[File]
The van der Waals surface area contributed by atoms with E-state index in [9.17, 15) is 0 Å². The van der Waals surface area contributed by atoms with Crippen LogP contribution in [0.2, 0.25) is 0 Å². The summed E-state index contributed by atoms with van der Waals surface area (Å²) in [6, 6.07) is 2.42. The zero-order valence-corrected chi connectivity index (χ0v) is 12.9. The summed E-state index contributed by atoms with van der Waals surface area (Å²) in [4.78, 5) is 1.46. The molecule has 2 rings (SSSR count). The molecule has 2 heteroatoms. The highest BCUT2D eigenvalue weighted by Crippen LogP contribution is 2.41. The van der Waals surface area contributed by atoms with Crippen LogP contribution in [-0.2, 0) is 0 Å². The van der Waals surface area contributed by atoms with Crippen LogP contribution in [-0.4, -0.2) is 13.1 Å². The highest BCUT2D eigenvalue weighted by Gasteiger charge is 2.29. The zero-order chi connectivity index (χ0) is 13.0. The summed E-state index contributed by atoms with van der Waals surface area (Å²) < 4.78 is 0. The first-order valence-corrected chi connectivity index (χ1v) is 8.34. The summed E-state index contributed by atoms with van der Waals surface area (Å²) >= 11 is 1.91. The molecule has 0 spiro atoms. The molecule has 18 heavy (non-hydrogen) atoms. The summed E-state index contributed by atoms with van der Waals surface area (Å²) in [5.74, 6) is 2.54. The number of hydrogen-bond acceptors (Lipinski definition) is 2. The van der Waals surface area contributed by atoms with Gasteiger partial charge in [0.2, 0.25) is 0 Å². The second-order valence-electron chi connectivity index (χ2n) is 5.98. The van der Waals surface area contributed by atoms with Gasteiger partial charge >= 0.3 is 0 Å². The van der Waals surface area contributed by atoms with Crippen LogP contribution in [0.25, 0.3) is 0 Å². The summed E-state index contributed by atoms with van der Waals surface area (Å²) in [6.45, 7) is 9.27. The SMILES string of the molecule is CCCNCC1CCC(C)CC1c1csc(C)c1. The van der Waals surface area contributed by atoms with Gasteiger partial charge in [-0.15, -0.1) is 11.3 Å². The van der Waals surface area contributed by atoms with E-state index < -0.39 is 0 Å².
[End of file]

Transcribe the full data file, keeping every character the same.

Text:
The van der Waals surface area contributed by atoms with E-state index in [9.17, 15) is 0 Å². The van der Waals surface area contributed by atoms with Crippen LogP contribution in [0.2, 0.25) is 0 Å². The summed E-state index contributed by atoms with van der Waals surface area (Å²) in [6, 6.07) is 2.42. The zero-order valence-corrected chi connectivity index (χ0v) is 12.9. The summed E-state index contributed by atoms with van der Waals surface area (Å²) in [4.78, 5) is 1.46. The molecule has 2 rings (SSSR count). The molecule has 2 heteroatoms. The highest BCUT2D eigenvalue weighted by Crippen LogP contribution is 2.41. The van der Waals surface area contributed by atoms with Crippen LogP contribution in [-0.2, 0) is 0 Å². The van der Waals surface area contributed by atoms with Crippen LogP contribution in [-0.4, -0.2) is 13.1 Å². The highest BCUT2D eigenvalue weighted by Gasteiger charge is 2.29. The zero-order chi connectivity index (χ0) is 13.0. The summed E-state index contributed by atoms with van der Waals surface area (Å²) < 4.78 is 0. The first-order valence-corrected chi connectivity index (χ1v) is 8.34. The summed E-state index contributed by atoms with van der Waals surface area (Å²) >= 11 is 1.91. The molecule has 0 spiro atoms. The molecule has 18 heavy (non-hydrogen) atoms. The summed E-state index contributed by atoms with van der Waals surface area (Å²) in [5.74, 6) is 2.54. The number of hydrogen-bond acceptors (Lipinski definition) is 2. The van der Waals surface area contributed by atoms with Gasteiger partial charge in [0.2, 0.25) is 0 Å². The second-order valence-electron chi connectivity index (χ2n) is 5.98. The van der Waals surface area contributed by atoms with Gasteiger partial charge >= 0.3 is 0 Å². The van der Waals surface area contributed by atoms with Crippen LogP contribution in [0.25, 0.3) is 0 Å². The summed E-state index contributed by atoms with van der Waals surface area (Å²) in [6.45, 7) is 9.27. The SMILES string of the molecule is CCCNCC1CCC(C)CC1c1csc(C)c1. The van der Waals surface area contributed by atoms with Gasteiger partial charge in [-0.15, -0.1) is 11.3 Å². The van der Waals surface area contributed by atoms with E-state index < -0.39 is 0 Å².